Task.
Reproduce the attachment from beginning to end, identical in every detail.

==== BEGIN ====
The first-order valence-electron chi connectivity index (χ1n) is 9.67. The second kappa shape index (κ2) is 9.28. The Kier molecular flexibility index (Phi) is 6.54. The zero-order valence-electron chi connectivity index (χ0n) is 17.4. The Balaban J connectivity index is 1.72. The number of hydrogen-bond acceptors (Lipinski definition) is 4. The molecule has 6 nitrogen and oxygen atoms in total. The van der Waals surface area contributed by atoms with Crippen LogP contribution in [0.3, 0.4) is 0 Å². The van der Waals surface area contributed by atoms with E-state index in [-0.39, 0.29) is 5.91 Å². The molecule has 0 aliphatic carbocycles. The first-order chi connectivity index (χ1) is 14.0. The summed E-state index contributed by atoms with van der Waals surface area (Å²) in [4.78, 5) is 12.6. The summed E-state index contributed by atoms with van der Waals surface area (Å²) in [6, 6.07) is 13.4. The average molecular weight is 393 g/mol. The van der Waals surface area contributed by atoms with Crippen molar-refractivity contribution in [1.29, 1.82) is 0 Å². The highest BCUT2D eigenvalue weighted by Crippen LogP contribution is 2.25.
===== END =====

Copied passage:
The first-order valence-electron chi connectivity index (χ1n) is 9.67. The second kappa shape index (κ2) is 9.28. The Kier molecular flexibility index (Phi) is 6.54. The zero-order valence-electron chi connectivity index (χ0n) is 17.4. The Balaban J connectivity index is 1.72. The number of hydrogen-bond acceptors (Lipinski definition) is 4. The molecule has 6 nitrogen and oxygen atoms in total. The van der Waals surface area contributed by atoms with Crippen LogP contribution in [0.3, 0.4) is 0 Å². The van der Waals surface area contributed by atoms with E-state index in [-0.39, 0.29) is 5.91 Å². The molecule has 0 aliphatic carbocycles. The first-order chi connectivity index (χ1) is 14.0. The summed E-state index contributed by atoms with van der Waals surface area (Å²) in [4.78, 5) is 12.6. The summed E-state index contributed by atoms with van der Waals surface area (Å²) in [6, 6.07) is 13.4. The average molecular weight is 393 g/mol. The van der Waals surface area contributed by atoms with Crippen molar-refractivity contribution in [1.29, 1.82) is 0 Å². The highest BCUT2D eigenvalue weighted by Crippen LogP contribution is 2.25.